Among the books which crossed my desk recently, one in particular grabbed my attention with a striking cover illustration: Der Sprung über den Schatten: Betrachtungen auf Grenzgebieten by Alexander Moszkowski, published in 1917 (9004.d.6361). I noticed that we had ten other books by this author, three of which are versions of a work on Albert Einstein. This led me to look into who Moszkowski was and I discovered another interesting and now little known character.
Alexander Moszkowski (1851-1934) was born into a Jewish family in what is now Poland but spent most of his life in Berlin. He was the older brother of Moritz Moszkowski (1854-1925), less well-known now but a famous composer and pianist at the turn of the 20th century (the University Library has over 60 works by him, three-quarters of which were published during his lifetime). When Moszkowski moved to Berlin in the 1870s he was taken on as a writer for Berliner Wespen, a satirical magazine. Then in the mid-1880s he set up his own satirical magazine, Lustige Blätter. Around the same time he published two key satirical works:
- Anton Notenquetscher : ein satirisches Gedicht in vier Gesängen (2003.8.115) with illustrations by Philipp Scharwenka (another composer also noted for his graphic illustrations who taught Otto Klemperer). First published in 1875, this was a biography in rhyme form of a fictional piano student which became so popular that it was followed up by several spin-off publications and was reportedly admired by both Brahms and Wagner.
- Schultze und Müller im Ring des Nibelungen : Satiren über Richard Wagner (M706.d.201.2) first published in 1881 to coincide with the first Berlin performance of Der Ring des Nibelungen and reworked in 1911. Schultze and Müller were well-known figures from 1848 onwards, commenting regularly on political events in their Berlin dialect in the satirical magazine Kladderadatsch. Moszkowski was a fan of Wagner’s music even though he was Jewish and aware of the composer’s anti-semitism.
Moszkowski was a prominent figure in Berlin society and a member of the Jewish aid organization Gesellschaft der Freunde (see Die Gesellschaft der Freunde 1792-1935 : Berliner Juden zwischen Aufklärung und Hochfinanz by Sebastian Panwitz to find out more). He first heard the name Einstein at a lecture given by Poincaré in 1910 and then went on to meet him for the first time in 1916 – Moszkowski was then in his sixties while Einstein was in his late thirties. For just over one year from the summer of 1919 the pair had a series of conversations on a wide range of subjects – from space and energy to famous men and education (“Mr Moszkowski invites us to ramble with Einstein into realms not confined to pure physics. Many subjects that have a peculiar interest at the present critical stage of the world’s history receive illuminating attention”: note by the translator, Henry Brose, at the beginning of the 1921 English translation). These dialogues were subsequently published in book form.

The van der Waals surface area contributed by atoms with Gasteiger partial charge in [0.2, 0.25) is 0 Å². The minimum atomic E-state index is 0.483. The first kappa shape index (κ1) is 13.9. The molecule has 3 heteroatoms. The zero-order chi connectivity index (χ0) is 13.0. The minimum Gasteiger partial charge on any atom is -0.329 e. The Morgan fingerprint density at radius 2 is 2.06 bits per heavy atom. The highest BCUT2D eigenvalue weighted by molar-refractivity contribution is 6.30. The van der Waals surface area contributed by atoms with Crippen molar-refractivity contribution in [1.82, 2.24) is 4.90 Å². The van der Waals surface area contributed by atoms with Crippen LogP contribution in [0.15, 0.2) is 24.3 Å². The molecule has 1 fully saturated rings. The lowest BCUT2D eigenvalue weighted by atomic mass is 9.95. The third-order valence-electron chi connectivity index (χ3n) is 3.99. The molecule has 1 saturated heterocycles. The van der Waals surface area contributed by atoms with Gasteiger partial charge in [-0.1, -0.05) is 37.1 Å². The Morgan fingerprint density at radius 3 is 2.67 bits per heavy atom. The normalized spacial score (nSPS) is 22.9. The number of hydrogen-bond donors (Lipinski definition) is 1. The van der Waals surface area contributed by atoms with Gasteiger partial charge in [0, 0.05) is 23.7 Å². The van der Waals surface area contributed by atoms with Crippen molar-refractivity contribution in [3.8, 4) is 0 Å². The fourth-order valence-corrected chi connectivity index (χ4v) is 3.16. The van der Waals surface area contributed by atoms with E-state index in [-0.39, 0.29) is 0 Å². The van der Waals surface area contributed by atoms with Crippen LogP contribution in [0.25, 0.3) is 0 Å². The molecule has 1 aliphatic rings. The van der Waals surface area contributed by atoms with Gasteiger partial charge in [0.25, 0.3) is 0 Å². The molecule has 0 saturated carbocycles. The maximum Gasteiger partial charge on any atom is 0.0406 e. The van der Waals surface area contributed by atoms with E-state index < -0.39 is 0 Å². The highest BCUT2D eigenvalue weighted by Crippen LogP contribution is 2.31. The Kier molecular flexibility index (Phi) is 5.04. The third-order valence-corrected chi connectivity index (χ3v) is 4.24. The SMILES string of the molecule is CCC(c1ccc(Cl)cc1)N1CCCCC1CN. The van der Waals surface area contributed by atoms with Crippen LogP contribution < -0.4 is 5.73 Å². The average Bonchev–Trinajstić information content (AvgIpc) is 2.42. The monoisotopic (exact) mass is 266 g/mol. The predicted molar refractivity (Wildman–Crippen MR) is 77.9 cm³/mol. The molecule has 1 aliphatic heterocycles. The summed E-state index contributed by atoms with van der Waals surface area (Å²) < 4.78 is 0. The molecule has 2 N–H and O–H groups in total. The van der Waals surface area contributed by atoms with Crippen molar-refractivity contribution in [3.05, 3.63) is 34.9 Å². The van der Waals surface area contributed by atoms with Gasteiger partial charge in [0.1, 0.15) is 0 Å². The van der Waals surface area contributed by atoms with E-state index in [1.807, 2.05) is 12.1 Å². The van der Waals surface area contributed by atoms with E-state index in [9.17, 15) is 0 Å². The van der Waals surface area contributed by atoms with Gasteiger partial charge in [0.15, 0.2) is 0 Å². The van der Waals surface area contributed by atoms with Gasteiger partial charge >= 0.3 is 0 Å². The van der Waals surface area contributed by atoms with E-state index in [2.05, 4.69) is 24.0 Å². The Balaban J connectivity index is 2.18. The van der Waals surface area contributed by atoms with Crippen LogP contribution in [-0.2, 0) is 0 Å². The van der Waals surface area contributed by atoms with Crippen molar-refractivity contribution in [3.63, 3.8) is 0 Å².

The UL has a 1921 German language version, Einstein: Einblicke in seine Gedankenwelt : gemeinverständliche Betrachtungen über die Relativitätstheorie und ein neues Weltsystem (352:3.c.90.9) as well as Brose’s 1921 English translation, Einstein, the searcher: his work explained from dialogues with Einstein (352.c.92.9) and a 1972 English version, Conversations with Einstein with a foreword by C.P. Snow (352:3.c.95.74). Snow states that “Moszkowski’s book has a unique position because it is the first full-scale picture of Einstein, the first introduction to the man when he was just turning forty, had already accomplished his greatest work, and was just about to start on the way to worldwide fame.” Brose, the translator, was an Australian physicist who had been visiting Germany in 1914 and was detained as a civilian prisoner until the end of the war. He later interpreted for Einstein on a visit to Nottingham in the 1930s.
In 1922 Moszkowski wrote Die Inseln der Weisheit (we have an English translation, The isles of wisdom) in which he appeared to predict both nuclear power:
and mobile phones: